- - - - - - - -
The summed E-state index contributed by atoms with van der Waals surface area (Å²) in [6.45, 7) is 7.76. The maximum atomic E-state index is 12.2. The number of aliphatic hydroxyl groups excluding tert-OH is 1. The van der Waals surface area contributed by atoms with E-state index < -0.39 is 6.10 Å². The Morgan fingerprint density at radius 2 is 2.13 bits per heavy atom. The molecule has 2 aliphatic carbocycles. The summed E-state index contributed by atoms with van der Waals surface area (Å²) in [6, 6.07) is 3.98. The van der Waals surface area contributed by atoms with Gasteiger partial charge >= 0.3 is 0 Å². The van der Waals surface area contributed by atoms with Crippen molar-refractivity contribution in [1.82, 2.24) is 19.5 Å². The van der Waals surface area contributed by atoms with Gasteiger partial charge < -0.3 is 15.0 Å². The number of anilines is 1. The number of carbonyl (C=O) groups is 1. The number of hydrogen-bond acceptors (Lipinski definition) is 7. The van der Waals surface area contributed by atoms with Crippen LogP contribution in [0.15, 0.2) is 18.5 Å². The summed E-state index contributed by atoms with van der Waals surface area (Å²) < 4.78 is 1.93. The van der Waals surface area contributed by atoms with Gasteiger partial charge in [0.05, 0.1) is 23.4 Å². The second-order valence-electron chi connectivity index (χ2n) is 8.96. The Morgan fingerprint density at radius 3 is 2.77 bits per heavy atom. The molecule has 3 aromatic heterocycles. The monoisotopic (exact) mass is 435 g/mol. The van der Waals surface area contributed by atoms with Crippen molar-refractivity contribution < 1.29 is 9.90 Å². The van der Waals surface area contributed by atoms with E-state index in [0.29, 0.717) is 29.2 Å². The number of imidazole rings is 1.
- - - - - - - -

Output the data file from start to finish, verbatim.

The summed E-state index contributed by atoms with van der Waals surface area (Å²) in [6.45, 7) is 7.76. The maximum atomic E-state index is 12.2. The number of aliphatic hydroxyl groups excluding tert-OH is 1. The van der Waals surface area contributed by atoms with E-state index < -0.39 is 6.10 Å². The Morgan fingerprint density at radius 2 is 2.13 bits per heavy atom. The molecule has 2 aliphatic carbocycles. The summed E-state index contributed by atoms with van der Waals surface area (Å²) in [6, 6.07) is 3.98. The van der Waals surface area contributed by atoms with Gasteiger partial charge >= 0.3 is 0 Å². The van der Waals surface area contributed by atoms with Crippen molar-refractivity contribution in [1.82, 2.24) is 19.5 Å². The van der Waals surface area contributed by atoms with Gasteiger partial charge < -0.3 is 15.0 Å². The number of anilines is 1. The number of carbonyl (C=O) groups is 1. The number of hydrogen-bond acceptors (Lipinski definition) is 7. The van der Waals surface area contributed by atoms with Crippen LogP contribution in [0.15, 0.2) is 18.5 Å². The summed E-state index contributed by atoms with van der Waals surface area (Å²) < 4.78 is 1.93. The van der Waals surface area contributed by atoms with Gasteiger partial charge in [0.05, 0.1) is 23.4 Å². The second-order valence-electron chi connectivity index (χ2n) is 8.96. The Morgan fingerprint density at radius 3 is 2.77 bits per heavy atom. The molecule has 3 aromatic heterocycles. The monoisotopic (exact) mass is 435 g/mol. The van der Waals surface area contributed by atoms with Crippen molar-refractivity contribution < 1.29 is 9.90 Å². The van der Waals surface area contributed by atoms with E-state index in [0.29, 0.717) is 29.2 Å². The number of imidazole rings is 1.